EAST LIVERPOOL Councilman and retired city firefighter Ray Perorazio took his concerns about the hiring of two firefighters to the Civil Service Commission Wednesday, saying the action was at least "improper."
The same issue came up at the previous night's City Council meeting, with Perorazio and two residents complaining the hiring of firemen Jason Glista and Aaron Jones was not proper since Glista has dated the daughter of Chief Bill Jones and Aaron Jones is the chief's son.
Perorazio presented the commission with copies of state law outlining the rules for civil service exams and appointments, as well as a copy of the legal advertisement for the December 2011 firefighter exam both men took, which was published on three separate dates in October.
Although the ad gives several requirements for applicants, it does not mention prior firefighter training, and Perorazio focused his comments on that, saying if Glista and Jones were hired based on their prior training, that means it was a requirement and should have been included in the ad.
"They willfully said they hired the last guy because he had training," Perorazio insisted, apparently referring to Chief Jones and Service-Safety Director Ryan Estell, who has emphasized that he, not the chief, does the hiring.
He cited a specific clause in the law stating, "If minimum or maximum requirements are established for any examination, they shall be specified in the examination announcement."
Commission Chairman John Fisher told Perorazio several times that prior training is not a requirement to take the exam, stressing that the "minimum requirement" is a 70 percent score to pass the written exam. No maximum requirements have been established.
Candidates must also pass an agility test to be eligible for an interview, during which interviewers go over what training or experience candidates might have, he said.
"If you had two college graduates, one with three years of experience and one without, which would you choose?" Fisher asked rhetorically.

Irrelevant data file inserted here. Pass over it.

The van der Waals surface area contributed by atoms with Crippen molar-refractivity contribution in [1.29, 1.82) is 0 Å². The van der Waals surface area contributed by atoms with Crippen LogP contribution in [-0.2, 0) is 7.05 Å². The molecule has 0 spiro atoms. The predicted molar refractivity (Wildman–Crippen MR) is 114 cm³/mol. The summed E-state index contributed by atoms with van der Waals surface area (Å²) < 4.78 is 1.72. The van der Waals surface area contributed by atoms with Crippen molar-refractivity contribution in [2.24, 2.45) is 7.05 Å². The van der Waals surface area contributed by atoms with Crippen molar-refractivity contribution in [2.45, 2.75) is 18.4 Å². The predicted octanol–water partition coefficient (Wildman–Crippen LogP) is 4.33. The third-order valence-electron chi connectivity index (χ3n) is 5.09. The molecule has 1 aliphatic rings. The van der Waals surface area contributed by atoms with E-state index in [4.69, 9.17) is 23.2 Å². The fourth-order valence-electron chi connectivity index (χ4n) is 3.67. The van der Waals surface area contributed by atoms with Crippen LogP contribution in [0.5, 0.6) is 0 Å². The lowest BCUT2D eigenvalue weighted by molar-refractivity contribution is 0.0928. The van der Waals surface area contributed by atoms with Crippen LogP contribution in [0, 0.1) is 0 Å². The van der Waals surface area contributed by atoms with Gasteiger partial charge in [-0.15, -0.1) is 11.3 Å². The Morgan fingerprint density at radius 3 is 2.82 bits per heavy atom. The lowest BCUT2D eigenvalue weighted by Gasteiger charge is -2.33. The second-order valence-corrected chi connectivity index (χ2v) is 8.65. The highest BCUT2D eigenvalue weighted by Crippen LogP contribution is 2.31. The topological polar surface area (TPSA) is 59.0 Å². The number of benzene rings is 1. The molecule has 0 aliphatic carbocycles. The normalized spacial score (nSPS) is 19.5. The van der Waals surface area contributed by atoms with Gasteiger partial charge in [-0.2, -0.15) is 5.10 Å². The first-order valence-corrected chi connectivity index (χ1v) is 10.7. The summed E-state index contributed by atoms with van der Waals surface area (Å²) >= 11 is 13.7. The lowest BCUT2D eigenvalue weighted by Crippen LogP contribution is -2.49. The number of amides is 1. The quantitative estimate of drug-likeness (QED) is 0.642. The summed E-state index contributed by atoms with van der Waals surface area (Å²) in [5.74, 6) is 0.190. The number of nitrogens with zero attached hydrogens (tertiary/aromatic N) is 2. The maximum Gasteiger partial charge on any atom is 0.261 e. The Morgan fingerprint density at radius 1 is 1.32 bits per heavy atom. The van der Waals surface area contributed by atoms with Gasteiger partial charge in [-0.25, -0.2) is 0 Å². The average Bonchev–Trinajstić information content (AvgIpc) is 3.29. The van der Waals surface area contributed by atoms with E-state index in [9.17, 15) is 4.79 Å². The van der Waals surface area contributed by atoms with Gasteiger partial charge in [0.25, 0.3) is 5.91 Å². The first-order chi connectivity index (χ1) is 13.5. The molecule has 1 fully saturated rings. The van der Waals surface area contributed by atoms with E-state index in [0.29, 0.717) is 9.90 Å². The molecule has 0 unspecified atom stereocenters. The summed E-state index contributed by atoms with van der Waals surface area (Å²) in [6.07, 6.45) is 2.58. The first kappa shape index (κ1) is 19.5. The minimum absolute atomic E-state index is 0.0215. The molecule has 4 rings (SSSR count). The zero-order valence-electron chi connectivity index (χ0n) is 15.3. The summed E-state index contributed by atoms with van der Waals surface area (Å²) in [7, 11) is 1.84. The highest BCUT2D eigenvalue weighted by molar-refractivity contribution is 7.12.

"Do you know how unfair this is?" Perorazio asked, referring to the recent hirings, but Fisher pointed out two others with training turned down the job, and Commission member Marisa Galeoti said, "Two didn't have a shot because they had a criminal background."
Fisher asked, "Were you interviewed?" when hired into the fire department, with Perorazio replying, "Absolutely."
He told the commission he had no prior training and, although he had high test scores, was "passed over" several times because some thought he would be a "troublemaker."
It wasn't until former Safety-Service Director Skip Hall asked why he hadn't been hired and Perorazio told him about his reputation that Hall appointed him. He served for 38 years on the department.
"I'm kind of appalled that you got the job because you knew someone," Fisher deadpanned, prompting Perorazio to fire back, "He didn't manage to get a job for me; he was the service-safety director, and he appointed me. We were trained after we got the job."
Perorazio said, "There's no doubt in my mind this was wrong. If it isn't illegal, it's certainly improper."
Saying he "wasn't satisfied" with what he had heard during the meeting, Perorazio said he is willing to await a legal opinion from the law director.
Councilman Russell Dray also attended, saying only, "I don't think it's totally right," but agreeing to wait for the legal opinion.
Resident Brian Kerr, who spoke on the issue at the council session, attended the commission meeting but did not comment.
Commission members said none of the applicants on the eligibility list who were not hired have filed a complaint about the hiring of Glista and Jones.
In routine business, the commission voted 3-0 in favor of Aaron Jones' appointment to the fire department effective Aug. 2 at an annual salary of $31,000.
Other appointments approved included Patrolman Shawn McClellan, effective May 11 at a salary of $13.66 per hour and refuse and recycling laborer Gary Blake, effective June 4 at $10 per hour.
Asked why Jones' salary was calculated annually instead of hourly like the other appointments, Clerk Jane Miller was unsure, saying that was how it was presented to the commission from the city and saying she had never seen it done that way before.